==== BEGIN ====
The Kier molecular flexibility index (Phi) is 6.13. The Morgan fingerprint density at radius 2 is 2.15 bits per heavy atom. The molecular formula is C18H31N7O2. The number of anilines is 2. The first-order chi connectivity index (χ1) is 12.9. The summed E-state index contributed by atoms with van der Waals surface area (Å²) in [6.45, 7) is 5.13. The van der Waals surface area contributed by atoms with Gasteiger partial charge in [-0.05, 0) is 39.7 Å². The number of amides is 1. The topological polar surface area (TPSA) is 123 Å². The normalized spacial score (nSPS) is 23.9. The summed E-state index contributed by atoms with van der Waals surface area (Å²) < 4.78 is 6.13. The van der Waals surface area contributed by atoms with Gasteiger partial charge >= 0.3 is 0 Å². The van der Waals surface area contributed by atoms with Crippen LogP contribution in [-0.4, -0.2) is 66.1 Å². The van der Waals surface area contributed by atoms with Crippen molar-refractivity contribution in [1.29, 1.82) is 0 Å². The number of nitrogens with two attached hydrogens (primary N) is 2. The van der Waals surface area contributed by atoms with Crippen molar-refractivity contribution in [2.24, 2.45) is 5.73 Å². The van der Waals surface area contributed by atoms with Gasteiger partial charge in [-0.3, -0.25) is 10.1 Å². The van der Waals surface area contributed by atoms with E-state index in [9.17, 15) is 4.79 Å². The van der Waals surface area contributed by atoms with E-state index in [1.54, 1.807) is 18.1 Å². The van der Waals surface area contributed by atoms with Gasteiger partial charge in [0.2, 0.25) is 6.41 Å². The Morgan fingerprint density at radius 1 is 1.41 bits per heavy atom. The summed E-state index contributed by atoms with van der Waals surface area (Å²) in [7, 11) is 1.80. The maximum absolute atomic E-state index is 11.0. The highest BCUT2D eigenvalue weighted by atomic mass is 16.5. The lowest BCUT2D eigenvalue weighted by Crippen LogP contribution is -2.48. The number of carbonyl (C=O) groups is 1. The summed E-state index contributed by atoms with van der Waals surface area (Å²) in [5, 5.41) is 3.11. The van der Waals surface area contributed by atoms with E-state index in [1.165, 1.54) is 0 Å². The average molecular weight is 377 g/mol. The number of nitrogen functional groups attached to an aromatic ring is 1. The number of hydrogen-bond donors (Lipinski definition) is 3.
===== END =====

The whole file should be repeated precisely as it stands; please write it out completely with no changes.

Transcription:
The Kier molecular flexibility index (Phi) is 6.13. The Morgan fingerprint density at radius 2 is 2.15 bits per heavy atom. The molecular formula is C18H31N7O2. The number of anilines is 2. The first-order chi connectivity index (χ1) is 12.9. The summed E-state index contributed by atoms with van der Waals surface area (Å²) in [6.45, 7) is 5.13. The van der Waals surface area contributed by atoms with Gasteiger partial charge in [-0.05, 0) is 39.7 Å². The number of amides is 1. The topological polar surface area (TPSA) is 123 Å². The normalized spacial score (nSPS) is 23.9. The summed E-state index contributed by atoms with van der Waals surface area (Å²) < 4.78 is 6.13. The van der Waals surface area contributed by atoms with Gasteiger partial charge >= 0.3 is 0 Å². The van der Waals surface area contributed by atoms with Crippen LogP contribution in [-0.4, -0.2) is 66.1 Å². The van der Waals surface area contributed by atoms with Crippen molar-refractivity contribution in [1.29, 1.82) is 0 Å². The number of nitrogens with two attached hydrogens (primary N) is 2. The van der Waals surface area contributed by atoms with Crippen molar-refractivity contribution in [2.24, 2.45) is 5.73 Å². The van der Waals surface area contributed by atoms with Gasteiger partial charge in [-0.3, -0.25) is 10.1 Å². The van der Waals surface area contributed by atoms with E-state index in [9.17, 15) is 4.79 Å². The van der Waals surface area contributed by atoms with E-state index in [1.54, 1.807) is 18.1 Å². The van der Waals surface area contributed by atoms with Gasteiger partial charge in [0.2, 0.25) is 6.41 Å². The Morgan fingerprint density at radius 1 is 1.41 bits per heavy atom. The summed E-state index contributed by atoms with van der Waals surface area (Å²) in [7, 11) is 1.80. The maximum absolute atomic E-state index is 11.0. The highest BCUT2D eigenvalue weighted by atomic mass is 16.5. The lowest BCUT2D eigenvalue weighted by Crippen LogP contribution is -2.48. The number of carbonyl (C=O) groups is 1. The summed E-state index contributed by atoms with van der Waals surface area (Å²) in [5, 5.41) is 3.11. The van der Waals surface area contributed by atoms with E-state index in [1.165, 1.54) is 0 Å². The average molecular weight is 377 g/mol. The number of nitrogen functional groups attached to an aromatic ring is 1. The number of hydrogen-bond donors (Lipinski definition) is 3.